Consult WARNINGS section for additional precautions.

Other Comments

Administration Advice:
-Consult the manufacturer product information for step-by-step instructions on applying the lotion to the skin and the shampoo to the hair/scalp.
-Advise caregivers to wear gloves less permeable to this drug (e.g., nitrile, latex with neoprene, sheer vinyl), and thoroughly clean hands after application; natural latex gloves are more permeable and should not be used.

-This drug does not prevent infestation or re-infestation; it should not be used to ward off a possible infestation.

Patient Advice:
-Avoid contact with the eyes when applying this drug; if contact occurs, immediately flush eyes with water and consult a healthcare provider if irritation or sensitization occurs.
-Unless specifically directed by your healthcare provider, do not use this drug if you have open wounds, cuts, or sores.
-You may still itch after using this drug; do not use more of this drug to treat the itching. Consult your healthcare provider for other treatments that can be used to soothe the itching.

Lindane Levels and Effects while Breastfeeding

Summary of Use during Lactation

Topical application of lindane can increase lindane milk levels for at least several days. Because it is potentially toxic in infants, is a persistent environmental contaminant, and possibly has estrogenic effects that could decrease lactation as well as affect the nursing infant, another agent is preferred.[1][2][3][4]

Drug Levels

Lindane (gamma-benzenehexachloride; hexachlorocyclohexane, gamma isomer) is a fat-soluble insecticide that is a persistent environmental contaminant. Residues from its use as a pesticide are found in food and subsequently in breastmilk, particularly the milkfat. Recent data from the United States are lacking, but levels appear to be trending downward in industrialized countries.[5] Hexachlorocyclohexane appears to have some estrogenic activity.[6]

Maternal Levels. A German woman with a 2-month-old breastfed infant was treated with lindane 0.3% lotion (the product available in the United States contains 1%) for scabies. The lotion was left on for 24 hours, then washed off. The extent of application was not stated, but is usually applied to all skin from the neck down. A baseline lindane concentration in breastmilk was not obtained, but the average value of lindane in mothers' milk in Germany from pesticides in the food chain at the time of the study was 30 mcg/kg of milk fat. Milk from day 4 to 10 contained lindane in the range of 500 to 900 mcg/kg of milk fat. After another repeat application of lindane, lindane was found in aa concentration of 2000 mcg/kg on day 11. Additional measurements on days 18 and 26 were 600 mcg/kg and 400 mcg/kg, respectively.[7]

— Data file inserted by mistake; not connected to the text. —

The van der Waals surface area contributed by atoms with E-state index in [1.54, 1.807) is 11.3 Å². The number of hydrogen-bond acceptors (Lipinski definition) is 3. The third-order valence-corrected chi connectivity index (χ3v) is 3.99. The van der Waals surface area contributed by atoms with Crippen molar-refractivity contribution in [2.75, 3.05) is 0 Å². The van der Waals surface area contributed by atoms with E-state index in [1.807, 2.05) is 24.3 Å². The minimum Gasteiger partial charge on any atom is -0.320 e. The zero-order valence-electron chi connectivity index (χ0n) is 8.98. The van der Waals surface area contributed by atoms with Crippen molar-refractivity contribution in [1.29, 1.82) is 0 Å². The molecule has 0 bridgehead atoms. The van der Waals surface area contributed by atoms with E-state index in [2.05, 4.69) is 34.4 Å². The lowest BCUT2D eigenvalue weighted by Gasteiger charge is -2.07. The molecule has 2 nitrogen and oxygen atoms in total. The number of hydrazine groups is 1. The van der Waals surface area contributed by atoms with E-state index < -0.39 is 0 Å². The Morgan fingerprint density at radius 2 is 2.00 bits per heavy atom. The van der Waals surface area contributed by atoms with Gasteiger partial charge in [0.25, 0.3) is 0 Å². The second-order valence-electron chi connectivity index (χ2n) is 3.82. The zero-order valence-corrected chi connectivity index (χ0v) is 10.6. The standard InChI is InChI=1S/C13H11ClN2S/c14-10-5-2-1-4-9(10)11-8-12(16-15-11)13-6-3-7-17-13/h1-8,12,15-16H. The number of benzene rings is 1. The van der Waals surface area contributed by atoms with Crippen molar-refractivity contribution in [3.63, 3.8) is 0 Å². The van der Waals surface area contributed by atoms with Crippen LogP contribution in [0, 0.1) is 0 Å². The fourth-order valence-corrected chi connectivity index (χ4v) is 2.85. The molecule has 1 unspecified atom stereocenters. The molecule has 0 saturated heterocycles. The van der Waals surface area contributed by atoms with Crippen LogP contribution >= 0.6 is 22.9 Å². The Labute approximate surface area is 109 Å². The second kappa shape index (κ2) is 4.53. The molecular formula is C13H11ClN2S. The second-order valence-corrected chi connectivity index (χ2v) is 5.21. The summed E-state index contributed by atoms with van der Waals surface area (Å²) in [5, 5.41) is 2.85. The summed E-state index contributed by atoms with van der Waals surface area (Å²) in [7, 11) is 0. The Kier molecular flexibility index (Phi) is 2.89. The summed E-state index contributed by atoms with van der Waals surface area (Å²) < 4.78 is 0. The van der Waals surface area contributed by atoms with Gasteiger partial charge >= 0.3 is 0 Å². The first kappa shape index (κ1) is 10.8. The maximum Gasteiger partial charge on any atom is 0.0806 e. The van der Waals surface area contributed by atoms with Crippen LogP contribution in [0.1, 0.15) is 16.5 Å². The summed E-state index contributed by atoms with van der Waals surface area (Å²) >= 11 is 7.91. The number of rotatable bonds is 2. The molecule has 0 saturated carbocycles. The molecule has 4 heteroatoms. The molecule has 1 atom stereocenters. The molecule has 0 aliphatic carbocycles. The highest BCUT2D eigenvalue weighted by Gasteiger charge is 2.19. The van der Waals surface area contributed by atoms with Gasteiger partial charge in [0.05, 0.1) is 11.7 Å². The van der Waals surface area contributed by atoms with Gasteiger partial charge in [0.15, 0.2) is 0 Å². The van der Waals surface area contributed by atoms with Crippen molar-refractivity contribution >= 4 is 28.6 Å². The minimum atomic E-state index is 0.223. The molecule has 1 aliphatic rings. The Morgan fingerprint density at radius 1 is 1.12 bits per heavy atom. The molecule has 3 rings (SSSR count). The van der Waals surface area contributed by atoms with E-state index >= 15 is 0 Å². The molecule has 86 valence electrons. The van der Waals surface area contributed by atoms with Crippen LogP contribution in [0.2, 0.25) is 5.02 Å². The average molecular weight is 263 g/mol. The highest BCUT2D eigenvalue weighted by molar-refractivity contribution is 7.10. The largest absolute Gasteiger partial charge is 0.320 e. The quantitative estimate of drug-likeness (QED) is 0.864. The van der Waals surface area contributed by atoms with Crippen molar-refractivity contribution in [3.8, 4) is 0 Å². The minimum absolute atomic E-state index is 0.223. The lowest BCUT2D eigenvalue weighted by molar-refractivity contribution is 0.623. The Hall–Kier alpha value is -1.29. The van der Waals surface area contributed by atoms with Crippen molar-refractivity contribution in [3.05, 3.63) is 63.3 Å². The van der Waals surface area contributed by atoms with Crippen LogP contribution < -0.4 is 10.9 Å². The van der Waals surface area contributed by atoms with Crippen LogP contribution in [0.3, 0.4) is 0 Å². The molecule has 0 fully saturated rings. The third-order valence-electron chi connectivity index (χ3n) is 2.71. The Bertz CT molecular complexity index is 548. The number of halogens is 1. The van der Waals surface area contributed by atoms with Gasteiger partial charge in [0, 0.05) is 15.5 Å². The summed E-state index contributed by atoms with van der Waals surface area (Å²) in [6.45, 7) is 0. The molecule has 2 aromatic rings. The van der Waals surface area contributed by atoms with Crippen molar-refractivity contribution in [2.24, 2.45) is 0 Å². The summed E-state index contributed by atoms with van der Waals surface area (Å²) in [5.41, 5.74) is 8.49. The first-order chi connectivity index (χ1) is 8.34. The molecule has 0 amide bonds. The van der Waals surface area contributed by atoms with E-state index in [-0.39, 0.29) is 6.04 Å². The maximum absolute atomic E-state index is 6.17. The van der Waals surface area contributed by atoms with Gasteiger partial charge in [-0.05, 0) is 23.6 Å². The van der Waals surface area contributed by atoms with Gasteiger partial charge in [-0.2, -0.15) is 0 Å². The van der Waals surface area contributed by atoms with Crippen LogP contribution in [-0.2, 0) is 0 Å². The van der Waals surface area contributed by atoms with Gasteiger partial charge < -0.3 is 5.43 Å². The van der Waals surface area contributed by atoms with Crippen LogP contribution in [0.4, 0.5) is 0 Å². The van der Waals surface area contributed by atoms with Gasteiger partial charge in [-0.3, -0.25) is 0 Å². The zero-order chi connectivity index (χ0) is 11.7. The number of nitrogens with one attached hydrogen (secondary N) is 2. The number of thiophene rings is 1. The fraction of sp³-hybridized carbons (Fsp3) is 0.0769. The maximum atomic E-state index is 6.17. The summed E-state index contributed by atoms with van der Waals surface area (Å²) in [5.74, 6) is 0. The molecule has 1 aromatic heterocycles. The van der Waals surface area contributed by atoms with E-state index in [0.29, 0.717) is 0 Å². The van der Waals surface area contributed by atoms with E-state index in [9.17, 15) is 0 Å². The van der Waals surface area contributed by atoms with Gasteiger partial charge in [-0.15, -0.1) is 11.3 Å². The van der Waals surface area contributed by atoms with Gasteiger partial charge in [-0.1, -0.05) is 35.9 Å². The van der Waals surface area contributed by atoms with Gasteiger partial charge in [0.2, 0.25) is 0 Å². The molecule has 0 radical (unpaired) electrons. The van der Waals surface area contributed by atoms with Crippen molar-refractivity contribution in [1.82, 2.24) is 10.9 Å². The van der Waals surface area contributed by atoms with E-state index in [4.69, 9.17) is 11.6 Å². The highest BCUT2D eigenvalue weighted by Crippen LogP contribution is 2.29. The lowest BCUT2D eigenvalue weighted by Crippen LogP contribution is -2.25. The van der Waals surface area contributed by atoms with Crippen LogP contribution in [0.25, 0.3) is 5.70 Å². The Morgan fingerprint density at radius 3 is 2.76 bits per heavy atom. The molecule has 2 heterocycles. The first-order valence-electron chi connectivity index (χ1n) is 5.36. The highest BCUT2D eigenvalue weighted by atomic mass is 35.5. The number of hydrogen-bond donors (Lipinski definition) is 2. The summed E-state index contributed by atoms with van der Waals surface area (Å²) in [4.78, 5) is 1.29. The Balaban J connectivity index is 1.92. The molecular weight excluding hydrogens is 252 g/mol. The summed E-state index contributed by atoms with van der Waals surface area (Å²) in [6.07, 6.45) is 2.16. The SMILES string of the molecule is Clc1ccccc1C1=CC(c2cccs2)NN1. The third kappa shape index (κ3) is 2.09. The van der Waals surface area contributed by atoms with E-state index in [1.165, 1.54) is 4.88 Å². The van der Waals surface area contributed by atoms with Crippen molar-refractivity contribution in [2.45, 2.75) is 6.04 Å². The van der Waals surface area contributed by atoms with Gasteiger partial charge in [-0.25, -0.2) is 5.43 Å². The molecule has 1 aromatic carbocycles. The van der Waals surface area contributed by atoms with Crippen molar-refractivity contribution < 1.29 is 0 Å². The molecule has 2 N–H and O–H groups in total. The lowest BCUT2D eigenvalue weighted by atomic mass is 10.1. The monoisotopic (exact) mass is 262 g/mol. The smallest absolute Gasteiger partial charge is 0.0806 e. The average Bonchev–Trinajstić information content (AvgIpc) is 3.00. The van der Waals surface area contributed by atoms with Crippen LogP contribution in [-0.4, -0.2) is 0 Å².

Infant Levels. Relevant published information was not found as of the revision date.

Effects in Breastfed Infants

In a telephone follow-up study, 9 mothers used lindane topically for head lice during breastfeeding. One reported irritability in her breastfed infant.[8]

Effects on Lactation and Breastmilk

Hexachlorocyclohexane appears to have some estrogenic activity which could suppress lactation.[6]

Alternate Drugs to Consider

Permethrin, Pyrethrins


1. Porto I. Antiparasitic drugs and lactation: focus on anthelmintics, scabicides, and pediculicides. J Hum Lact. 2003;19:421-5. PMID: 14620457

2. Morin AK, Stoukides CA. Scabicides and pediculocides and breastfeeding. J Hum Lact. 1994;10:267-8. PMID: 7619283

3. Butler DC, Heller MM, Murase JE. Safety of dermatologic medications in pregnancy and lactation: Part II Lactation. J Am Acad Dermatol. 2014;70:417.e1-417.e10. PMID: 24528912

4. Workowski KA, Bolan GA. Sexually transmitted diseases treatment guidelines, 2015. MMWR Recomm Rep. 2015;64:1-137. PMID: 26042815

5. LaKind JS, Amina Wilkins A, Berlin CM Jr. Environmental chemicals in human milk: a review of levels, infant exposures and health, and guidance for future research. Toxicol Appl Pharmacol. 2004;198:184-208. PMID: 15236953

6. Massart F, Harrell JC, Federico G, Saggese G. Human breast milk and xenoestrogen exposure: a possible impact on human health. J Perinatol. 2005;25:282-8. PMID: 15605068

7. Senger VE, Menzel I, Holzmann H. [Therapy-induced lindane concentration in breast milk]. Derm Beruf Umwelt. 1989;37:167-70. PMID: 2478352

8. Ito S, Blajchman A, Stephenson M, Eliopoulos C, Koren G. Prospective follow-up of adverse reactions in breast-fed infants exposed to maternal medication. Am J Obstet Gynecol. 1993;168:1393-9. PMID: 8498418